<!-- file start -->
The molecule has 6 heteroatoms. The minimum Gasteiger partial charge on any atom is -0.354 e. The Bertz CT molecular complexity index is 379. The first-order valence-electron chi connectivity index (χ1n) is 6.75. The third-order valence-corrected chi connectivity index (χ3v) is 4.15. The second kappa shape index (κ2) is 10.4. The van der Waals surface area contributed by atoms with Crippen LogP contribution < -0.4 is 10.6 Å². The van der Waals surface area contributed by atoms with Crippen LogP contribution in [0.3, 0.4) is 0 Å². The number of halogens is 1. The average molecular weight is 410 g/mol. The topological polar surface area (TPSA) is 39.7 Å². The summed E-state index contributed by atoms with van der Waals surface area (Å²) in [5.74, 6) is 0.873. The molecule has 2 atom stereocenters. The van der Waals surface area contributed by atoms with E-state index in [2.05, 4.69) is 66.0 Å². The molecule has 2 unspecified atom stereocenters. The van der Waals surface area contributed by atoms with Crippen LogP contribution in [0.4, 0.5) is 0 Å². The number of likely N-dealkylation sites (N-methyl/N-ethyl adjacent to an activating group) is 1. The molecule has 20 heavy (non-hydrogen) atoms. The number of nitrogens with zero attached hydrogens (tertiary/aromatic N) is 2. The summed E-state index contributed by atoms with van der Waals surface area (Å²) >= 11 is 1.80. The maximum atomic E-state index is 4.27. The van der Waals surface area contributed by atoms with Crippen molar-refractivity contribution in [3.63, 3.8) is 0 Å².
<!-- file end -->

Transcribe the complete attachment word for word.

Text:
The molecule has 6 heteroatoms. The minimum Gasteiger partial charge on any atom is -0.354 e. The Bertz CT molecular complexity index is 379. The first-order valence-electron chi connectivity index (χ1n) is 6.75. The third-order valence-corrected chi connectivity index (χ3v) is 4.15. The second kappa shape index (κ2) is 10.4. The van der Waals surface area contributed by atoms with Crippen LogP contribution < -0.4 is 10.6 Å². The van der Waals surface area contributed by atoms with Crippen LogP contribution in [0.3, 0.4) is 0 Å². The number of halogens is 1. The average molecular weight is 410 g/mol. The topological polar surface area (TPSA) is 39.7 Å². The summed E-state index contributed by atoms with van der Waals surface area (Å²) in [5.74, 6) is 0.873. The molecule has 2 atom stereocenters. The van der Waals surface area contributed by atoms with E-state index in [2.05, 4.69) is 66.0 Å². The molecule has 2 unspecified atom stereocenters. The van der Waals surface area contributed by atoms with Crippen LogP contribution in [0.4, 0.5) is 0 Å². The number of likely N-dealkylation sites (N-methyl/N-ethyl adjacent to an activating group) is 1. The molecule has 20 heavy (non-hydrogen) atoms. The number of nitrogens with zero attached hydrogens (tertiary/aromatic N) is 2. The summed E-state index contributed by atoms with van der Waals surface area (Å²) >= 11 is 1.80. The maximum atomic E-state index is 4.27. The van der Waals surface area contributed by atoms with Crippen molar-refractivity contribution in [3.63, 3.8) is 0 Å².